Dangerous Fish and Mollusks
Fish and mollusks may be one of your major sources of food. Therefore, it is wise to know which ones are dangerous, what the dangers of the various fish are, what precautions to take, and what to do if you are injured by one of these fish.
Fish and mollusks will present a danger in one of three ways—by attacking and biting you, by injecting toxic venom into you through venomous spines or tentacles, and through eating fish or mollusks whose flesh is toxic.
The danger of actually encountering one of these dangerous fish is relatively small, but it is still significant. Any one of these fish can kill you. Avoid them if at all possible.
Fish that Attack Man
The shark is usually the first fish that comes to mind when considering fish that attack man. Other fish also fall in this category, such as the barracuda, the moray eel, and the piranha.
Sharks are potentially the most dangerous fish that attack people. The obvious danger of sharks is that they are capable of seriously maiming or killing you with their bite. Of the many shark species, only a relative few are dangerous. Most cases of shark attacks on humans are by the white, tiger, hammerhead, and blue sharks. There are also records of attacks by ground, gray nurse, and mako sharks.
Avoid sharks if at all possible. Follow the procedures discussed in Chapter 16 to defend yourself against a shark attack.
Sharks vary in size, but there is no relationship between the size of the shark and likelihood of attack. Even the smaller sharks can be dangerous, especially when they are traveling in schools.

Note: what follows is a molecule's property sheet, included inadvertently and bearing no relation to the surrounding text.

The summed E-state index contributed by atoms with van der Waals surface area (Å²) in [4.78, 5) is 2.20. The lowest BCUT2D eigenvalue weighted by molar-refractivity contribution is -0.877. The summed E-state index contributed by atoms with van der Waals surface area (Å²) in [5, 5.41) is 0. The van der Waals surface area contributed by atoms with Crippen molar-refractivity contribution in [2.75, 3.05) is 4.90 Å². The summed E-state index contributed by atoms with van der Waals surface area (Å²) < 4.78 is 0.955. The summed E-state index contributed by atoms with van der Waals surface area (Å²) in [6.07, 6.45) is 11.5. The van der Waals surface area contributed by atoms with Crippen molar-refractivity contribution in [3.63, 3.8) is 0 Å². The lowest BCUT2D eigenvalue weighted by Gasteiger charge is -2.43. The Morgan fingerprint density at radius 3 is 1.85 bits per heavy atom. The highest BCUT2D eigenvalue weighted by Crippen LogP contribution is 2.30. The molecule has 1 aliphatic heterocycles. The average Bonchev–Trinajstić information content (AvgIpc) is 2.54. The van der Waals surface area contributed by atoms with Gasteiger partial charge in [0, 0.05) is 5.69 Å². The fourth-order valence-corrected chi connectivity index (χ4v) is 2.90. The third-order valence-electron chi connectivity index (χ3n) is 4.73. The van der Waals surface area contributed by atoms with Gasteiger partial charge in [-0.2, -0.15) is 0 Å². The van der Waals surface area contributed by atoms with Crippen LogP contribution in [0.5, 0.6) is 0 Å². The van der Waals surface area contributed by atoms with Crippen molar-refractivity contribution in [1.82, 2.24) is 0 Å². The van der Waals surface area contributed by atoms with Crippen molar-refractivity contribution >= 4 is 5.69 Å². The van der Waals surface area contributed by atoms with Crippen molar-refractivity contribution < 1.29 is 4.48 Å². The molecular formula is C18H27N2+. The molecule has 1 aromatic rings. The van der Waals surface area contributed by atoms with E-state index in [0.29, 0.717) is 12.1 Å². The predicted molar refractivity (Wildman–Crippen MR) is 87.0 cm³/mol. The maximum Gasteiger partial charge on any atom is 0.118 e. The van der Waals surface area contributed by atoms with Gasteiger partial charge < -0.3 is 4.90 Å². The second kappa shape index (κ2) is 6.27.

If bitten by a shark, the most important measure for you to take is to stop the bleeding quickly. Blood in the water will attract more sharks. Get yourself or the victim into a raft or to shore as soon as possible. If in the water, form a circle around the victim (if not alone), and stop the bleeding with a tourniquet.
Other Dangerous Fish
In saltwater, other ferocious fish include the barracuda, sea bass, and moray eel (Figure F-2). The sea bass is usually an open water fish. It is dangerous due to its large size. It can remove large pieces of flesh from a human. Barracudas and moray eels have been known to attack man and inflict vicious bites. Be careful of these two species when near reefs and in shallow water. Moray eels are very aggressive when disturbed.
In fresh water, piranha are the only significantly dangerous fish. They are inhabitants of the tropics and are restricted to northern South America. These fish are fairly small, about 25 to 60 centimeters (10 to 24 inches), but they have very large teeth and travel in large schools. They can devour a full-grown hog in minutes.
Venomous Fish and Invertebrates
There are several species of venomous fish and invertebrates, all of which live in saltwater. All of these are capable of injecting poisonous venom through spines located in their fins, tentacles, or bites. Their venoms cause intense pain and are potentially fatal. If injured by one of the following fish or invertebrates, treat the injury as for snakebite.
Fish with Toxic Flesh
There are no simple rules to tell edible fish from those with poisonous flesh. Figure 8-2 shows the most common toxic fish. All of these fish contain various types of poisonous substances or toxins in their flesh and are dangerous to eat. They have the following common characteristics:
- Most live in shallow water around reefs or lagoons.
- Many have boxy or round bodies with hard shell-like skins covered with bony plates or spines. They have small parrotlike mouths, small gills, and small or absent belly fins. Their names suggest their shape.
In addition to the above fish and their characteristics, barracuda and red snapper fish may carry ciguatera, a toxin that accumulates in the systems of fish that feed on tropical marine reefs.